CFPB Uncovers Illegal Junk Fees on Bank Accounts, Mortgages, and Student and Auto Loans
March 8, 2023
Today, the Consumer Financial Protection Bureau (CFPB) released a special edition of its Supervisory Highlights that reports on unlawful junk fees uncovered in deposit accounts and in multiple loan servicing markets, including in mortgage, student, and payday lending. These unlawful fees corrode family finances, force up families’ banking and borrowing costs, and are not easily avoided – even by financially savvy consumers. As described in the Supervisory Highlights, the CFPB continues rooting unlawful fees out of consumer financial markets.
“For years, junk fees have been creeping across the economy,” said CFPB Director Rohit Chopra. “Our report describes a host of illegal junk fee practices that the CFPB has uncovered across the financial services sector.”
The CFPB’s examination and supervision program helps the agency identify illegal practices that are harming families, market competition, and law-abiding businesses. The CFPB publishes Supervisory Highlights reports to promote transparency and to stop potentially unlawful practices, as well as to help educate families, advocacy groups, and other law enforcement agencies about these practices.
The CFPB’s prior supervision work led the agency to issue guidance in October 2022, on the longstanding problem of surprise overdraft fees. As of today, after the CFPB’s focus on surprise overdrafts, at least 20 of the largest banks in the United States, which hold 62% of the volume of consumer deposit accounts subject to the CFPB’s supervisory authority, do not charge surprise overdraft fees. Additionally, banks that the CFPB has examined thus far will refund roughly $30 million to about 170,000 account holders who were assessed surprise overdraft fees.
This Supervisory Highlights special edition covers unlawful junk fees in the areas of bank account deposits, auto loan servicing, mortgage loan servicing, payday lending, and student loan servicing found during examinations between July 1, 2022, and February 1, 2023.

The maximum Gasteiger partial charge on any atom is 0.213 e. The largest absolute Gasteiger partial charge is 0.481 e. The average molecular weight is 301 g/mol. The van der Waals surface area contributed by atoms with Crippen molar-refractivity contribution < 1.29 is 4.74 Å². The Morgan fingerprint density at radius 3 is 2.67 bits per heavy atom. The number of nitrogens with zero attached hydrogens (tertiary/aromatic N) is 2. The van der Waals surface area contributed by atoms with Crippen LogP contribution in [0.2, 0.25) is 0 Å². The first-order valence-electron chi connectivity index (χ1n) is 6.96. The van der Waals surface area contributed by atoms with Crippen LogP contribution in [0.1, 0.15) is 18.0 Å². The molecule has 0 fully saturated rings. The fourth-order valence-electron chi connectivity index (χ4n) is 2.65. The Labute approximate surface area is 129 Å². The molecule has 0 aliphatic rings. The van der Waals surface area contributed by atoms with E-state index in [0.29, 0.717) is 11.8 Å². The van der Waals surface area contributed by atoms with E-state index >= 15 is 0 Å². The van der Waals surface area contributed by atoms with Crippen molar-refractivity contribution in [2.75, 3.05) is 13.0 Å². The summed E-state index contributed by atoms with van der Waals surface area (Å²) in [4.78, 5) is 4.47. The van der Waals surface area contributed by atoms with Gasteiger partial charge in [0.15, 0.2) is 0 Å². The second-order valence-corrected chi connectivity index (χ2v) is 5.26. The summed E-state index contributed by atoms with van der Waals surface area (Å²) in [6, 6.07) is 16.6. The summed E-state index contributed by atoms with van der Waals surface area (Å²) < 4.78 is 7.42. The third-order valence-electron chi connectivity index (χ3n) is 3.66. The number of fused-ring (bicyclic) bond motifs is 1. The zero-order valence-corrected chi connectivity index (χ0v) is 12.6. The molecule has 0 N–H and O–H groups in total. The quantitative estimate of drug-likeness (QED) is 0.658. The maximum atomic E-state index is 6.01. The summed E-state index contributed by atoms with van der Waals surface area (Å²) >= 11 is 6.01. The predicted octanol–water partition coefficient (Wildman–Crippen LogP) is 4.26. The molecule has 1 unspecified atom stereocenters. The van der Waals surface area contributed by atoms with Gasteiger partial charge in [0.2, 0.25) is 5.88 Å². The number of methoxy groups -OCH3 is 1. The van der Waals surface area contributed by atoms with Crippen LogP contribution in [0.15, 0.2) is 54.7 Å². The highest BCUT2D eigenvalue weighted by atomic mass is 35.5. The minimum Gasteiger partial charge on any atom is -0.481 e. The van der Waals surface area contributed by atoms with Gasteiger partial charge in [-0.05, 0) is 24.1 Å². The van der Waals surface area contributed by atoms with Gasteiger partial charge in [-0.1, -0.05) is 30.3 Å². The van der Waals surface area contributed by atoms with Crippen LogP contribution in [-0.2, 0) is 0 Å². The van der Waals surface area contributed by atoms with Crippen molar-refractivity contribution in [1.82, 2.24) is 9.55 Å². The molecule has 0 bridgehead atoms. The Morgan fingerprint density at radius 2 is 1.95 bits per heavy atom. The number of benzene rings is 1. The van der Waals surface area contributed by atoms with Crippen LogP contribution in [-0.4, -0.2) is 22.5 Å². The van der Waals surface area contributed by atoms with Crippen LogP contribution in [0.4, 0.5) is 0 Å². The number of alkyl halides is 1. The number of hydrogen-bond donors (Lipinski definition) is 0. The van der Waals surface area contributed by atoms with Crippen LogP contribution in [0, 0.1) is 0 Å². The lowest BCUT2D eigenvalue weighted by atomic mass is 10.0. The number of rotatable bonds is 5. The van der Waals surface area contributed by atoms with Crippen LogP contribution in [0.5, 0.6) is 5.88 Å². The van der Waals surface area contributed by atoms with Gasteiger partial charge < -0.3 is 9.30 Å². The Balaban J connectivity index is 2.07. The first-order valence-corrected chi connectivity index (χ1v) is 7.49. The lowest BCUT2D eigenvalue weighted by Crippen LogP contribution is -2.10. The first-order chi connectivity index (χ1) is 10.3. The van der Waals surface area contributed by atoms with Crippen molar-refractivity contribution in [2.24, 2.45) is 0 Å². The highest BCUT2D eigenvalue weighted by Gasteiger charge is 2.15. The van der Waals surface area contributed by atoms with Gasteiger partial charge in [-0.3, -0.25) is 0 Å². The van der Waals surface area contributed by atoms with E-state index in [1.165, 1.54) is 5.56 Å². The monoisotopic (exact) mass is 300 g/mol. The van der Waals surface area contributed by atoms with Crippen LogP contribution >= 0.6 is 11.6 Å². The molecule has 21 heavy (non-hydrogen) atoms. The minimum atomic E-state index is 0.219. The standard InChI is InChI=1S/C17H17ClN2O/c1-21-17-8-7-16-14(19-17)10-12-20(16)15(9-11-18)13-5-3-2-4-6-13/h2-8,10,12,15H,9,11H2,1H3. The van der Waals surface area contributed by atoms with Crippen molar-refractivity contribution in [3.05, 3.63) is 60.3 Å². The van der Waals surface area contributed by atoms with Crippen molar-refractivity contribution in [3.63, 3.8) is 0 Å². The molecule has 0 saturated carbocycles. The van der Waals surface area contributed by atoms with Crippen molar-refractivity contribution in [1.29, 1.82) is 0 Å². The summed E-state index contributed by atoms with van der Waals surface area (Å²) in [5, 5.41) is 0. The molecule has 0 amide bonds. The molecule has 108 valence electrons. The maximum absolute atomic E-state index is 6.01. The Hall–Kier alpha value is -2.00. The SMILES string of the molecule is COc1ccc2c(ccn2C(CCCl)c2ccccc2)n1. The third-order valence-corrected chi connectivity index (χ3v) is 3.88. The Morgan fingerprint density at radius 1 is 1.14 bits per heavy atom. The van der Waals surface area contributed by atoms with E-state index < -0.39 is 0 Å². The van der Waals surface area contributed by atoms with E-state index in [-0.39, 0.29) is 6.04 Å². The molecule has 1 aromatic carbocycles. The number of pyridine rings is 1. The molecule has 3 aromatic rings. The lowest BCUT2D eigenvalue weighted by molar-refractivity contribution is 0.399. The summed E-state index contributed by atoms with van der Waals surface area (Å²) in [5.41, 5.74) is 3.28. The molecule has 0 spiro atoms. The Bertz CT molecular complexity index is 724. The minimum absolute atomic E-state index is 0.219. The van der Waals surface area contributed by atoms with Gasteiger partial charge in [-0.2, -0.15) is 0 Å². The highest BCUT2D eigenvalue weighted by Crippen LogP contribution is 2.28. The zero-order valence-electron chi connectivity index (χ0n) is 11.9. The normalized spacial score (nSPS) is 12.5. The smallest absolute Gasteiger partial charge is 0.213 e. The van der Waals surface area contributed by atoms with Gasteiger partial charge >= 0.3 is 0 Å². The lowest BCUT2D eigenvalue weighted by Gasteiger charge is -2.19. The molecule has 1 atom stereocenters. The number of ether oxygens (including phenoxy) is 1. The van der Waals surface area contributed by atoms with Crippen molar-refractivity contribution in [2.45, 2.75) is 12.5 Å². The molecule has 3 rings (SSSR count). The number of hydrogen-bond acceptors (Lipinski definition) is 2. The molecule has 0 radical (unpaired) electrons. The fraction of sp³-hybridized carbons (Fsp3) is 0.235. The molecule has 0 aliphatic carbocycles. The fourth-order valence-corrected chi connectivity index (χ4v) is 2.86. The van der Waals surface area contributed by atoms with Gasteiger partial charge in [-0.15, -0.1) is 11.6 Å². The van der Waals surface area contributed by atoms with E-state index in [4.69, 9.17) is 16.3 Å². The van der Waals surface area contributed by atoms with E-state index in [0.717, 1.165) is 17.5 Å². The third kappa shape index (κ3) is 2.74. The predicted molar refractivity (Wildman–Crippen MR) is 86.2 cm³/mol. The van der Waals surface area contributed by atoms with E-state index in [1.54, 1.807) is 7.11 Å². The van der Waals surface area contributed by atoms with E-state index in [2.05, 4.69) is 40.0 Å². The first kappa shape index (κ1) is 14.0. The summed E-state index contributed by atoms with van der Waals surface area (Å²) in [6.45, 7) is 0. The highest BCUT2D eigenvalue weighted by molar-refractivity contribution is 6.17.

Mortgage Loan Servicing
In a previous edition of Supervisory Highlights, the CFPB identified illegal fees being charged in the mortgage servicing market, and, in November 2022, the CFPB took action against a mortgage servicer for cheating homeowners out of CARES Act rights.
CFPB examiners have identified old and new ways that mortgage servicers attempt to run-up unlawful fees that are charged to homeowners. Specifically, CFPB examiners found mortgage servicers charged:
Excessive late fee amounts: Mortgage servicers charged the top late fee amount allowed by relevant state laws, even when homeowners’ mortgage contracts capped late fee amounts below state maximums.
Fees for unnecessary property inspections: Mortgage servicers charged consumers $10 to $50 fees for every property inspection visit to addresses that were known to be incorrect. Servicers continued to pay inspectors to go to the known incorrect addresses and continued to charge consumers for those visits.
Fake Private Mortgage Insurance (PMI) premium charges: Servicers included monthly PMI premiums that homeowners did not owe in their monthly statements.
Failure to waive fees for homeowners entering some loss mitigation options: CARES Act mortgage forbearance covered not only a mortgage’s principal and interest but also stopped servicers from charging late fees during the period of forbearance. The Department of Housing and Urban Development (HUD) put further protections in place for homeowners that exited forbearance and went into permanent COVID-19 loss mitigation options, including waiving certain fees or other charges that accrued outside of forbearance periods. However, CFPB examiners found that some servicers failed to adhere to HUD’s additional protections, and charged homeowners late charges, fees, and penalties that should have been waived.
For full report, please click the source link above.